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  • Dan Crouch

A case that changed our perception of safety

Mary Forrington was nine years old when Joanne Ratcliffe and Kirste Gordon were kidnapped from Adelaide Oval in one of the most devastating cases of missing children in Australia’s history.

Joanne Ratcliffe & Kirste Gordon

She was also at the Oval on that sad day and wasn’t seated far from the victims. Mary can’t recall anything out of the ordinary at the game, but she remembers a world which suddenly prioritised safety, supervision, and proceeding with caution in the aftermath.

“I certainly know I was never allowed to go to the bathroom on my own for many years after that. It was the same for lots of our peers and it wasn't acceptable for young people to take a younger sibling or friend because you would have thought that the girls were probably quite safe being two of them together.”

Mary remembers a time when Adelaide Oval had little to no security measures in place. It was thought to be unnecessary to have excessive security at a game of footy. However, in the aftermath of that day, security visibly increased. It wasn’t just at the venue of the crime, it was everywhere; security and police presence increased at the Royal Adelaide Show and other such events as well. Parents became more cautious with their children, schools were teaching modules on child safety, and stranger danger was a genuine concern.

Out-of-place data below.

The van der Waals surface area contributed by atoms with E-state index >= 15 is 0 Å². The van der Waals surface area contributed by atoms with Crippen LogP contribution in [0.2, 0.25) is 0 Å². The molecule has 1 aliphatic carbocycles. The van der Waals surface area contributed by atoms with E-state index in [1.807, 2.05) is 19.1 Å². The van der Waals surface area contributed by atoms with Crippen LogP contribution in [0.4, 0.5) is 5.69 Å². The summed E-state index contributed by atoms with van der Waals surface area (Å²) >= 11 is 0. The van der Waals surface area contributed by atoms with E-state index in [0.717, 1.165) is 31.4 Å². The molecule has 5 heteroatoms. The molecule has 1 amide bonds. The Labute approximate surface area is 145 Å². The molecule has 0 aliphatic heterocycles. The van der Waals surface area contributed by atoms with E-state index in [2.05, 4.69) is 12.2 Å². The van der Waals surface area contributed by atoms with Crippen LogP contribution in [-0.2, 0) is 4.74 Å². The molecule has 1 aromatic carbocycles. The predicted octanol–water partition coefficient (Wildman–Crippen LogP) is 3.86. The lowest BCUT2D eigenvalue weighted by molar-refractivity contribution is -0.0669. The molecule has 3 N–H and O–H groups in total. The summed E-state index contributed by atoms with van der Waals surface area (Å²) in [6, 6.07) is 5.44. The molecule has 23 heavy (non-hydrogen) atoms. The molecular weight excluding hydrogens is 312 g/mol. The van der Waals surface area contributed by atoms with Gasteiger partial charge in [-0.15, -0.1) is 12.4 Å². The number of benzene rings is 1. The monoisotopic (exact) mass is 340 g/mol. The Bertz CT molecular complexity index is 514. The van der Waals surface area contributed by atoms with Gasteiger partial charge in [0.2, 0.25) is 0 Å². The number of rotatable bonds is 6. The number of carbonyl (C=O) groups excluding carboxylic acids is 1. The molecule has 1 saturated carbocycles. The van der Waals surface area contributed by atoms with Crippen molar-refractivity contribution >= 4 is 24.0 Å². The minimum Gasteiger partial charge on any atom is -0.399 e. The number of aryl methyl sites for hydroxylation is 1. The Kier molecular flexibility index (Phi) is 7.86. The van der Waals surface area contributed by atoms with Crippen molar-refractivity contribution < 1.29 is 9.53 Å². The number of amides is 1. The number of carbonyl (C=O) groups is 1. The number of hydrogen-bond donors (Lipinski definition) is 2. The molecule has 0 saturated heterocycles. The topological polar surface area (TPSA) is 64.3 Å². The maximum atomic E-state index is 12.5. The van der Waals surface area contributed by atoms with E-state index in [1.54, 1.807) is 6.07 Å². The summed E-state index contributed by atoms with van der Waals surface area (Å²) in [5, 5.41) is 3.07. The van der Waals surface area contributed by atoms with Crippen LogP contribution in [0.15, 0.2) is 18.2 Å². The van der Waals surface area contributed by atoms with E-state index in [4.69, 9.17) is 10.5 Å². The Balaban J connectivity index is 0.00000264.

“I know all of my friends parents were all on the same page with keeping kids safe, not leaving them, you didn't walk too far on your own. We were allowed to walk to school, but there were a lot of children in the area, so safety in numbers. But at school we had definitely a significant increase in, you know, stranger danger and what to do if you were in that position.”

Mary discussed a time when children were carefree, and parents allowed them to be, but that world quickly evaporated after the kidnapping. It quickly became apparent that this could happen anywhere and to anyone.

“I think when you're younger you have a certain amount of invincibility about you that you think, oh that couldn't happen to me? But having been there that day and we weren't sitting that far away from where the girls were sitting, you think, wow, that could have been me, it could have been friends, it could have been anyone.”


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